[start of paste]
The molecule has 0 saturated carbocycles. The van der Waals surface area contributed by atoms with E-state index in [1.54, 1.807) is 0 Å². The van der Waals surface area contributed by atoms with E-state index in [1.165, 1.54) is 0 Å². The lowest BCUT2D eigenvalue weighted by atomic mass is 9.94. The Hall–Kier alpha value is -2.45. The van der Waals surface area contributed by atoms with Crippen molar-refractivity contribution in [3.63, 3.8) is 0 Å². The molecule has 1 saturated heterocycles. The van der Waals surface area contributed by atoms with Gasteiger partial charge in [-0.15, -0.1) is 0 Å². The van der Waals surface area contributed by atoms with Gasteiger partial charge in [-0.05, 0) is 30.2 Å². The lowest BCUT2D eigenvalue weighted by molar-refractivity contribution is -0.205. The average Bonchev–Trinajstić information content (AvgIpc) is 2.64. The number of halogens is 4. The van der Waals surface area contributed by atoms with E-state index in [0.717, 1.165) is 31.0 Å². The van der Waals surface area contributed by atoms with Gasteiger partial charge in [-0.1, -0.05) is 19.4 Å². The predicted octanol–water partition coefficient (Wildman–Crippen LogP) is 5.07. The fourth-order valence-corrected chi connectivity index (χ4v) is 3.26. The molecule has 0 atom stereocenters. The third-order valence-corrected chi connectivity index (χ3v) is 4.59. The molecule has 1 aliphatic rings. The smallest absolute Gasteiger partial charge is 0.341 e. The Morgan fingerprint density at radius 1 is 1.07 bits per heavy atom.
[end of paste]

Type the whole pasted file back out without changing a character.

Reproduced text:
The molecule has 0 saturated carbocycles. The van der Waals surface area contributed by atoms with E-state index in [1.54, 1.807) is 0 Å². The van der Waals surface area contributed by atoms with E-state index in [1.165, 1.54) is 0 Å². The lowest BCUT2D eigenvalue weighted by atomic mass is 9.94. The Hall–Kier alpha value is -2.45. The van der Waals surface area contributed by atoms with Crippen molar-refractivity contribution in [3.63, 3.8) is 0 Å². The molecule has 1 saturated heterocycles. The van der Waals surface area contributed by atoms with Gasteiger partial charge in [-0.15, -0.1) is 0 Å². The van der Waals surface area contributed by atoms with Gasteiger partial charge in [-0.05, 0) is 30.2 Å². The lowest BCUT2D eigenvalue weighted by molar-refractivity contribution is -0.205. The average Bonchev–Trinajstić information content (AvgIpc) is 2.64. The number of halogens is 4. The van der Waals surface area contributed by atoms with E-state index in [0.717, 1.165) is 31.0 Å². The van der Waals surface area contributed by atoms with Gasteiger partial charge in [-0.1, -0.05) is 19.4 Å². The predicted octanol–water partition coefficient (Wildman–Crippen LogP) is 5.07. The fourth-order valence-corrected chi connectivity index (χ4v) is 3.26. The molecule has 0 atom stereocenters. The third-order valence-corrected chi connectivity index (χ3v) is 4.59. The molecule has 1 aliphatic rings. The smallest absolute Gasteiger partial charge is 0.341 e. The Morgan fingerprint density at radius 1 is 1.07 bits per heavy atom.